All About Our New Album, Without Our Aid

Zac HicksConvergence of Old and New in Worship, History of Worship and Church Music, Hymns Movement News & Reviews, Songwriting, Worship Theology & ThoughtLeave a Comment


Without Our Aid is the second full-length release of Zac Hicks + Cherry Creek Worship, out of Cherry Creek Presbyterian Church in Denver, CO.  Their debut album, The Glad Sound, was their first hymns project, released in 2009, and between that time and the present, Zac has contributed to three other compilation projects with Cardiphonia: The Psalms of Ascents (March 2010) , Hymns of Faith: Songs for the Apostles’ Creed(October 2010), and Pentecost Songs (June 2011).


Without Our Aid is an experiment in songwriting for the sake of building bridges between two current camps in modern church music—the so-called “hymns/rehymn movement” and mainstream modern evangelical worship.  The album’s aim is to combine the energy and vitality of the modern worship sound (made most popular by groups like Passion and Hillsong), with the depth, theology, and historical connectedness of Christian hymnody across time.  From a songwriting perspective, the two do not easily go together: hymns are usually written in through-composed verses, while modern worship songs tend to have three and sometimes even four unique sections (verses, choruses, bridges, and “surprise” refrains or endings).  Though hymn purists might decry the liberties taken in bending and arranging the original hymn-texts, and though modern worship connoisseurs may consider the texts too verbose and archaic, our passion for greater growth and unity convinces us that Without Our Aid is a unique and worthwhile project.


The goal of Without Our Aid was to create an album which sounded live in order to capture that more tangible “moment” of corporate worship.  It is not a live album in the true sense, mostly because our current setting does not have the bandwidth to be able to pull off a live recording.  However, the recording was pieced together in the “live” setting of our reverberant, 900-seat, traditional sanctuary, employing ambient mic techniques for all the major instruments.  A backing choir of approximately 20-30 voices sang through the album multiple times; those sessions ended up being powerful times of worship themselves.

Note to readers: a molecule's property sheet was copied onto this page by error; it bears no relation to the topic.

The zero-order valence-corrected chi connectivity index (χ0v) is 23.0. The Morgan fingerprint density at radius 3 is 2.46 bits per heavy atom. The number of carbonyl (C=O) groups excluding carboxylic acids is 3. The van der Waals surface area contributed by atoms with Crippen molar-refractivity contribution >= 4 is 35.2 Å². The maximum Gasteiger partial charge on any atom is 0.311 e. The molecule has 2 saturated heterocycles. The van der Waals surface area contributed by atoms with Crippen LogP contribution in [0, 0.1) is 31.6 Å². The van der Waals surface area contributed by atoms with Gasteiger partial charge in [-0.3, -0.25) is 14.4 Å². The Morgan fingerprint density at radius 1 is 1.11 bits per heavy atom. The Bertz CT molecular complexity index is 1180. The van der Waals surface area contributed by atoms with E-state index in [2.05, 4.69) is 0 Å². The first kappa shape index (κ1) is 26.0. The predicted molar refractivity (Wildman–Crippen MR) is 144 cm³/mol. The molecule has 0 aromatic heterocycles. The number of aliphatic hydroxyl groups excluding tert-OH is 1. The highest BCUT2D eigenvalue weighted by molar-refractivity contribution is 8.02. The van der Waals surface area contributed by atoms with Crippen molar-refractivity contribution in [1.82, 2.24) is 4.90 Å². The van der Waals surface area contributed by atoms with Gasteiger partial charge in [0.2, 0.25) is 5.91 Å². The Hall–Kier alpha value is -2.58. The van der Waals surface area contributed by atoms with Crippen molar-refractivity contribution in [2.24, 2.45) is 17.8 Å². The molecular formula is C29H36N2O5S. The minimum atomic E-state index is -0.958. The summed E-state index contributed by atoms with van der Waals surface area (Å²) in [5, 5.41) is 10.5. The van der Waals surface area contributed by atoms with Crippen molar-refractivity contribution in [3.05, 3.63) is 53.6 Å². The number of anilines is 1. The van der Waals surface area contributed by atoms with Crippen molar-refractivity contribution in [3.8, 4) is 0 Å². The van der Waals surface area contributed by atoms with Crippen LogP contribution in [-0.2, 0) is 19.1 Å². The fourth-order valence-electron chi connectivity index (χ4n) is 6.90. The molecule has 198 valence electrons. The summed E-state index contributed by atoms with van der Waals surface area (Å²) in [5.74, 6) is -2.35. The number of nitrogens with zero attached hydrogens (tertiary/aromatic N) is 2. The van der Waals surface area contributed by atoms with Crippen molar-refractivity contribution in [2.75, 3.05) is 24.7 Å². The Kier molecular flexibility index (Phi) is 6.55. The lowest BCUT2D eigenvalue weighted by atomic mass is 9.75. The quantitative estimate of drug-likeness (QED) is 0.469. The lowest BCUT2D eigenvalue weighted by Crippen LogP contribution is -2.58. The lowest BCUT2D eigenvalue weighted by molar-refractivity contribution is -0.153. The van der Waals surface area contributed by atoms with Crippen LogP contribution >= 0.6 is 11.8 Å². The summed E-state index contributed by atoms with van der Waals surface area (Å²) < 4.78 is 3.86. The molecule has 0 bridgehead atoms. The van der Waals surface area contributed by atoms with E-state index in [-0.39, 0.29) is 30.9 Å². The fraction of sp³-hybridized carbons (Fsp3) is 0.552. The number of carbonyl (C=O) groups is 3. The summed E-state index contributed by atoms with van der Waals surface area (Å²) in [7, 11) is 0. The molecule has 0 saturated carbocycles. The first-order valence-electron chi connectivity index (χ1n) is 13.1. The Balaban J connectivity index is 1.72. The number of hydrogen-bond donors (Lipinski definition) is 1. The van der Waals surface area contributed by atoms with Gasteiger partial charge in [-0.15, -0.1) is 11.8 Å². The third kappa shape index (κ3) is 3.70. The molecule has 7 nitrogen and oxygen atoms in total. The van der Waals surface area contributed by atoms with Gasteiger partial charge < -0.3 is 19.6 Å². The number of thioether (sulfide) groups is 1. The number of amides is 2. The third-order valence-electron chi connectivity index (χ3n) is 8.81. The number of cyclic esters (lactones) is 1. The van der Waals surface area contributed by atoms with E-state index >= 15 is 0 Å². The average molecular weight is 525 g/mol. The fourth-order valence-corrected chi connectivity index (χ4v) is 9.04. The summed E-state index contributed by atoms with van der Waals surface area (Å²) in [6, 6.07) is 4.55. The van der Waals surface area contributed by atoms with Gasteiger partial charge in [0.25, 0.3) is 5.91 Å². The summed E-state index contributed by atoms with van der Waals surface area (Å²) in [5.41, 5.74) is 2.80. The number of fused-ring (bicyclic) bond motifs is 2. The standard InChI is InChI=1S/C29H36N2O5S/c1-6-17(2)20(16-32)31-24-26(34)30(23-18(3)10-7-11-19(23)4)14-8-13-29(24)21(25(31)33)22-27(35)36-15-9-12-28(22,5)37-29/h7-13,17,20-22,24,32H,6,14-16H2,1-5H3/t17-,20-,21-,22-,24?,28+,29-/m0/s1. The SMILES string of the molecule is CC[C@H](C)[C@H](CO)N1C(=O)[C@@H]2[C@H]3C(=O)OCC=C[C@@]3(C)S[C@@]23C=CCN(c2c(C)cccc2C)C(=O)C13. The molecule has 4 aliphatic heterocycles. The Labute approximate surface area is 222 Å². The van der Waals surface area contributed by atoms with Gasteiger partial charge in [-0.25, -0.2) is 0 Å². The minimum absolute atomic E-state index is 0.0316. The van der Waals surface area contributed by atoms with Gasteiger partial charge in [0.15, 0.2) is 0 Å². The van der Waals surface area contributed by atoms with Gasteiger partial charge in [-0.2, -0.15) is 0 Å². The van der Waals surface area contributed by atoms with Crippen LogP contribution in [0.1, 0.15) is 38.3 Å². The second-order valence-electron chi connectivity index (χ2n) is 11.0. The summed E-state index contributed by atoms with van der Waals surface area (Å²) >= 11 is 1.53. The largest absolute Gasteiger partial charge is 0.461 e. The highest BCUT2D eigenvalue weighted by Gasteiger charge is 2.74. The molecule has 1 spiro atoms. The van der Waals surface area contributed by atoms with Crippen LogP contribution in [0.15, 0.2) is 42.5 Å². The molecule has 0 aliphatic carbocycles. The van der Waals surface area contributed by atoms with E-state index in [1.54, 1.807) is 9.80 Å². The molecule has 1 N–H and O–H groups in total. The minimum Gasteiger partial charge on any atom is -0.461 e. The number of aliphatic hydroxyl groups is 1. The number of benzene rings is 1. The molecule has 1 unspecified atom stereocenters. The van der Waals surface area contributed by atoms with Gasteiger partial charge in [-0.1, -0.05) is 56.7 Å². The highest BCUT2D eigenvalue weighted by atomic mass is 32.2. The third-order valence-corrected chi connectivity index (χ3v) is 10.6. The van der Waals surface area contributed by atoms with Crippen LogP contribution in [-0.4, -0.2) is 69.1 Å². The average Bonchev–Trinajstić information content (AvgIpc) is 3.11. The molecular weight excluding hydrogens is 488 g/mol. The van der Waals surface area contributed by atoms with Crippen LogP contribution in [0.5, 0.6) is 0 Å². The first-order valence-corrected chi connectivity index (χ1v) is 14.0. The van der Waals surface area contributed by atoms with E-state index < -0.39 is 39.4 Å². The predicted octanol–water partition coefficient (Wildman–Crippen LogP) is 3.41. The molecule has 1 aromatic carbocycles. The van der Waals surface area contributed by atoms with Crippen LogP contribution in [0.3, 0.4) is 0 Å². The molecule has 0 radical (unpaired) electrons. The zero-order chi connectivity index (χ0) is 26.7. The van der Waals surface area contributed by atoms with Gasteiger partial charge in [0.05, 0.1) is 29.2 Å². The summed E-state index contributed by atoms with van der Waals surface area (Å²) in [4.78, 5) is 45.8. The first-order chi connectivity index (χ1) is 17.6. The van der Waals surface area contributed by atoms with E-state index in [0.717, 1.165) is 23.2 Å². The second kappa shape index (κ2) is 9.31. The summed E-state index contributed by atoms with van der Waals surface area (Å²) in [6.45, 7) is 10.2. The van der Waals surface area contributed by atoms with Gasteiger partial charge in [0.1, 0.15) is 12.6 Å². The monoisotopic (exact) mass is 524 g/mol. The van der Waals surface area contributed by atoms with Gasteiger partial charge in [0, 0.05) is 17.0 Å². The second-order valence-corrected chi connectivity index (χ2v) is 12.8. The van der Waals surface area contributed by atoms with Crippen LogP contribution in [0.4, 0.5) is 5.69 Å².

Stylistically, Without Our Aid is best characterized as a “modern arena-worship” record—big drums, driving electric guitars, layered synths, crowd noise, and a live “congregational” sound.


The title, Without Our Aid, is from the second line of one of the album’s feature songs, “All People That on Earth Do Dwell (Psalm 100),” which reads:

Know that the LORD is God indeed

Without our aid He did us make

We are His folk, He doth us feed

And for His sheep He doth us take

It is a statement about the posture of the album as a whole.  The good news of Jesus Christ begins with our acknowledgement that we are helpless and that God accomplishes all He does “without our aid.”  Every song seeks to make much of Christ and point to the beauty and power of His gospel.


The images are composites from original photography of the Berlin airlift in post-World War II Germany.  The scenes depicted are of Berliners, having been cut off from supplies by the Soviets, receiving “aid from above,” with large planes dropping a few tons of cargo into the city at a time.  The album’s cover is a blend of two iconic photos depicting the helplessness of the people amidst war-torn rubble, juxtaposed with the joy at the arrival of aid.  The people to the left are chanting, rejoicing—nearly “worshiping.”  The raised hands of that group are intended as a double-entendre of common modern worship album imagery of the congregation in the live worship setting.

The photography symbolically conveys our utter depravity and need of God’s aid from above through Christ.  Unless aid comes down, we will perish.  The entire album is black-and-white, save the color red, the color of blood, sacrifice, and aid.  The main Christ-symbol is the red plane.  All of these symbols summarize one of the main themes of the album—the gospel of the saving work of Christ, superintended by the Father, applied by the Holy Spirit.


The order of the tracks is very intentional.  The album is meant to flow, from top to bottom, like a worship service.  On the back of the album, the headings over each song or song-section help illustrate the Trinitarian flow and structure of the album’s “liturgy.”  View the back of the album.

“All People That on Earth Do Dwell (Psalm 100)” is the winner of the Church of the Servant 2010 New Psalm Contest.

“Firm and Unmoved are They (Psalm 125)” was part of a collaborative project of setting the Psalms of Ascents to new music, hosted by Cardiphonia.

“Jesus, Thy Blood and Righteousness”is probably the one stylistic departure from the rest of the album.  It’s genre is best described as “disco-rock,” and is intended to convey the freeing joy of Christ’s salvation and all its benefits.

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